We leave the motorway at Besançon and start the climb into the Jura mountains. The road to the Swiss border snakes through pine forests and steep mountain cliffs, topped by the occasional mediaeval fortress. Although we had already driven hundreds of miles across France, it was only when we reached her eastern borderland that it felt like we were really on a voyage. It is a beautiful warm evening and now we are off the motorways we can wind the windows down and smell the countryside around us, rather than a German air conditioning unit. The air smells of thick grass and pine resin, of things which have been drenched in sunshine.
The drive is dramatic and beautiful, a pleasant contrast to the sprawling flats of northern France. I think that motorway driving across France is better in winter. The countryside seems glacial and pure, like a sci-fi landscape inhabited by the colossal wind turbines they so love in Gaul.
As we race through the forest we listen to music randomly ranging from Trentmoeller to Keith Jarrett. It really feels like you are away when you travel by car. You feel the road passing beneath you, you take in the smells and details, you feel the culture slowly changing as you go. This is why I like to take the car across the channel by ferry. The tunnel is quicker, but I miss the sea-air, and watching a coast disappear as another grows larger. Also,there is nothing quite like returning to your home port at night after a long journey – the cluster of gold lights surrounded by black are cosy like the embers of a coal-fire in a dark room.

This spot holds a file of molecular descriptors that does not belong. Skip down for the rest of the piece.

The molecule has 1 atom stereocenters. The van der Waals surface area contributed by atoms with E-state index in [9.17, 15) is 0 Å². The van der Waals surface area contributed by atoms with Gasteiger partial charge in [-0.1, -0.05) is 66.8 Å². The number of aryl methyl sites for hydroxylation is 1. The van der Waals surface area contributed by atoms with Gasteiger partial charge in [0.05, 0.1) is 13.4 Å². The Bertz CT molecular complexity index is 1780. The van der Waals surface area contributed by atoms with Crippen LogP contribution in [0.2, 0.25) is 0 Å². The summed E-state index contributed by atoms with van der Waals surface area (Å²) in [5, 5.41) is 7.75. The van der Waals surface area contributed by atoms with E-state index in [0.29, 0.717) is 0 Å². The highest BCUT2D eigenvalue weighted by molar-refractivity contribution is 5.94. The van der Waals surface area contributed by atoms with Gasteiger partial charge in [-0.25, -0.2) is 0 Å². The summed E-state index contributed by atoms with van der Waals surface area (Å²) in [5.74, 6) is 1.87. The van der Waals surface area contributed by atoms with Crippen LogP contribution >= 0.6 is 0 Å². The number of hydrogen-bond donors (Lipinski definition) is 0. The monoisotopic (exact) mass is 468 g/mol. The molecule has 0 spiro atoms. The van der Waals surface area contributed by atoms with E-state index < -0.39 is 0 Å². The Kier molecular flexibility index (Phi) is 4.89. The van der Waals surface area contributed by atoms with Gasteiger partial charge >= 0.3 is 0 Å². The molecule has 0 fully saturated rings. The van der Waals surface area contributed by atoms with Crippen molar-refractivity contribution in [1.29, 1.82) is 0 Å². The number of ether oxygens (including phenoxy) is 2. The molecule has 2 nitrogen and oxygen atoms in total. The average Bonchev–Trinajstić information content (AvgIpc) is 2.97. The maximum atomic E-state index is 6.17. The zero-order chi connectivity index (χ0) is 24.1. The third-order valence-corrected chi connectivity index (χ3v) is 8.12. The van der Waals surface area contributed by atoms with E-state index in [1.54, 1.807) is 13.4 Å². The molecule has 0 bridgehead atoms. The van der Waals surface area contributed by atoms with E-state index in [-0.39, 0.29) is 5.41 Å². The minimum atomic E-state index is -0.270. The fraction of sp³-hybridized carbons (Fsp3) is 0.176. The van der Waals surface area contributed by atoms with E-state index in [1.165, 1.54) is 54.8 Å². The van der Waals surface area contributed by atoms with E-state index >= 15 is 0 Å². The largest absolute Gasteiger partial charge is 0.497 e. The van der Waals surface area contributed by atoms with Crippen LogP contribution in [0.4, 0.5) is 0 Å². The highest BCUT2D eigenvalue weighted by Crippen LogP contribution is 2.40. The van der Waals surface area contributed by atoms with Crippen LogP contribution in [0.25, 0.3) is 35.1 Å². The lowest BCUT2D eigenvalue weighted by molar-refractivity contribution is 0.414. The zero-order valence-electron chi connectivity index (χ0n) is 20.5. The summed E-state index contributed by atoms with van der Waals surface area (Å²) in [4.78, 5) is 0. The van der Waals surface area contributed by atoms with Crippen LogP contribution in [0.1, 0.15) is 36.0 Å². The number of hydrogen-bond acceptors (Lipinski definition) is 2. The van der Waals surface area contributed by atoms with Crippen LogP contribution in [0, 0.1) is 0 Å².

Emerging from the Jura border mountains we see Lake Geneva framed by the Alps in silhoutte. The plush residences around the lake shimmer like a constellation. It feels like we have stolen our way into a hidden valley of the rich and glamourous. We stop for dinner at Bavois in the farmlands overlooking the lake. The food is great, but there are many flies inside, which are vexatious.
I notice that petrol is cheap in Switzerland, and much higher grade: 100 RON, which makes the V6 purr happily. I clean the flies from the windscreen at the petrol station only to find the most obscenely massive bug-squash on the front grill. I think at first it was a small plant. I realise it is actually a stick insect, its disguise just as effective after its humiliating demise.
We drive up the twisting mountain roads above Sion, surrounded by looming, black mountains. When we awake the next day the view of Valais is familiar and stunning, and hardly marred by the big, fat, red crane doing its business. It used to be a quiet town here, but now it is becoming built-up. We shall take the cable cars to the high peaks and see what they look like without snow.
On the other side of the mountains is Italy. I am excited by the prospect of a drive through high mountain passes and the descent to the great northern lakes. There the long-established elegance of Italian civilisation is set against the mighty serenity of the Alpine backdrop. This combination makes for one of the most beautiful locations in the world, as I remember. I have not been there for years.